The basic L-head engine design—with its valves in the block, not in the head—enjoyed a long and productive life in the Motor City. From the age of the Model T (1909-27) all through the depression years, the L-head (also known as a side-valve abroad and as a flathead in American slang) was by far the industry’s favored layout. There were always other valvetrain configurations, of course, but the popular L-head was simple, rugged, and with its minimal component count, inexpensive to manufacture.
That changed after World War II, when the availability of high-octane gasoline drove the shift to high-compression, overhead-valve engines, led by the Cadillac and Oldsmobile V8s of 1949. (Read about the ’49 Rocket V8 here.) Soon the entire industry went overhead. From there, a few manufacturers pressed on with flathead engines for their low-priced models (Chrysler through 1959, for example) but by 1965, excluding commercial and industrial engines, there was only one civilian passenger car left in the U.S. auto industry with L-head power: the modest Rambler American.
The ’65 Rambler American’s flathead six, which displaced 195.6 cubic inches and was rated at 90 hp that year, was closely based on the Nash 600 engine introduced way back in 1941. While the artwork above is a bit cartoonish, it nicely illustrates the Nash 600’s key features. There was no intake manifold as such; rather, the intake ports were integrated into the cylinder block and head and the carburetor bolted on top. Meanwhile, the exhaust manifold was simply a stamped steel tube, more or less, that clamped to the side of the block. Though the exhaust tube was prone to corrosion and blowout it was easy enough to replace, and overall, the Nash six was a marvel of simplicity and ruggedness. When Nash was merged with Hudson to become American Motors on May 1, 1954, the little L-head six carried on. From its original displacement of 172.6 cubic inches, it was enlarged to 184 CID in 1953 and 195.6 CID in 1955.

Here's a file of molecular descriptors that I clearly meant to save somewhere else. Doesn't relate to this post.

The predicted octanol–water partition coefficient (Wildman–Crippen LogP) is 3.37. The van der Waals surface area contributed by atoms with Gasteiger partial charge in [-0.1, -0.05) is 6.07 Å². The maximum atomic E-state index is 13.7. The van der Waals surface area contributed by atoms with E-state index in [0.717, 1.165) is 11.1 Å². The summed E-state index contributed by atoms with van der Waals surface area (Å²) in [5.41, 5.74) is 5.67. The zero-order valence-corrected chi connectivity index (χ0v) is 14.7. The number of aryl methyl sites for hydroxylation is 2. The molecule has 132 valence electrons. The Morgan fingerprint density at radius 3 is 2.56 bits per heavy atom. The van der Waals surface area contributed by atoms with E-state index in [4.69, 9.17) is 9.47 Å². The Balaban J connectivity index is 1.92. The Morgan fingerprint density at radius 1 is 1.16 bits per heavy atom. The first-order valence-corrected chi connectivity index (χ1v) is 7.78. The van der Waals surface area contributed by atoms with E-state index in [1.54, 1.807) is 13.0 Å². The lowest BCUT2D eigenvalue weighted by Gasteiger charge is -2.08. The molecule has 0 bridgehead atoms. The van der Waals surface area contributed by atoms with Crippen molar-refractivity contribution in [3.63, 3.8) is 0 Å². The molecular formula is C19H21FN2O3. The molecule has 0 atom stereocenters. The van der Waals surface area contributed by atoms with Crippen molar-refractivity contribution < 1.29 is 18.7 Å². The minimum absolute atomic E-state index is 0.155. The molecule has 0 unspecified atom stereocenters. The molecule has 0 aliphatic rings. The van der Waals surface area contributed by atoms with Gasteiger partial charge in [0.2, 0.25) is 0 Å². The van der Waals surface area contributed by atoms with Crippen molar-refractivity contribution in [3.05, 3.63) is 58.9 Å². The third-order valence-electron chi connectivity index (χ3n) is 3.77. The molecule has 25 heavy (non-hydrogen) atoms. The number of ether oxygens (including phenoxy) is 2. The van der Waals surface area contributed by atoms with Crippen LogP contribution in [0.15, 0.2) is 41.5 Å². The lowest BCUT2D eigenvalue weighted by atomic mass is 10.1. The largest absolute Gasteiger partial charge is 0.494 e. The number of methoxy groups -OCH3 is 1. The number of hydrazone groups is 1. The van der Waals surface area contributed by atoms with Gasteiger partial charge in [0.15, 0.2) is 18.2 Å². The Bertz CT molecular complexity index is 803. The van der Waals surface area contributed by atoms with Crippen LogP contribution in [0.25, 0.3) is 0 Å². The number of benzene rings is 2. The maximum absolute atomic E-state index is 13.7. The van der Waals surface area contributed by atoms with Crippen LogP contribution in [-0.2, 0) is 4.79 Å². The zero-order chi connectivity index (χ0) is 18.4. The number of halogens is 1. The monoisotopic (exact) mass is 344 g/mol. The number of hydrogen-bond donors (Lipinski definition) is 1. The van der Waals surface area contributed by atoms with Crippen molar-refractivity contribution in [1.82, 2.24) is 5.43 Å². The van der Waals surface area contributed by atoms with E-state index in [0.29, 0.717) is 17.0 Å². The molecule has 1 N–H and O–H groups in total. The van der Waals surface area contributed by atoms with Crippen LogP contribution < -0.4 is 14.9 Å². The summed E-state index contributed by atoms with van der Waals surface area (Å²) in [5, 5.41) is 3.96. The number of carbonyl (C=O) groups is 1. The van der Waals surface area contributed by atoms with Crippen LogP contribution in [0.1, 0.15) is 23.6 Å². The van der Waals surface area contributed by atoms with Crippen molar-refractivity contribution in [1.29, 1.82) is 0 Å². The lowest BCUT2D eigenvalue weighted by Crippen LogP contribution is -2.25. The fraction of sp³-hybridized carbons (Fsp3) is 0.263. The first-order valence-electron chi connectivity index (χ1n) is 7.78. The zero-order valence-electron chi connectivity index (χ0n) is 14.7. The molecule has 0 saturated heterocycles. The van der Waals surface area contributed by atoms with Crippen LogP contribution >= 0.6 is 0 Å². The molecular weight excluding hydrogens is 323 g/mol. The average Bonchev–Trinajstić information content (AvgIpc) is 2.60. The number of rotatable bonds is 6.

Through all these years, Nash and AMC also offered overhead-valve sixes and V8s, but the L-head six served as the company’s low-price leader, allowing AMC to offer the compact Rambler American at an extremely low price—at times the automaker advertised the lowest-priced car in America. To shave costs even closer to the bone, the L-head ultimately sported a tiny industrial air filter instead of a proper silencer (below). But nothing is forever, and when American Motors introduced a new and advanced 232 CID straight six in 1964, the little flathead’s days were numbered. For 1965, the side-valve six was available only in the Rambler American 220 and 330 series, the company’s most basic and stripped-down models. And then it was gone.
Article courtesy of Mac's Motor City Garage.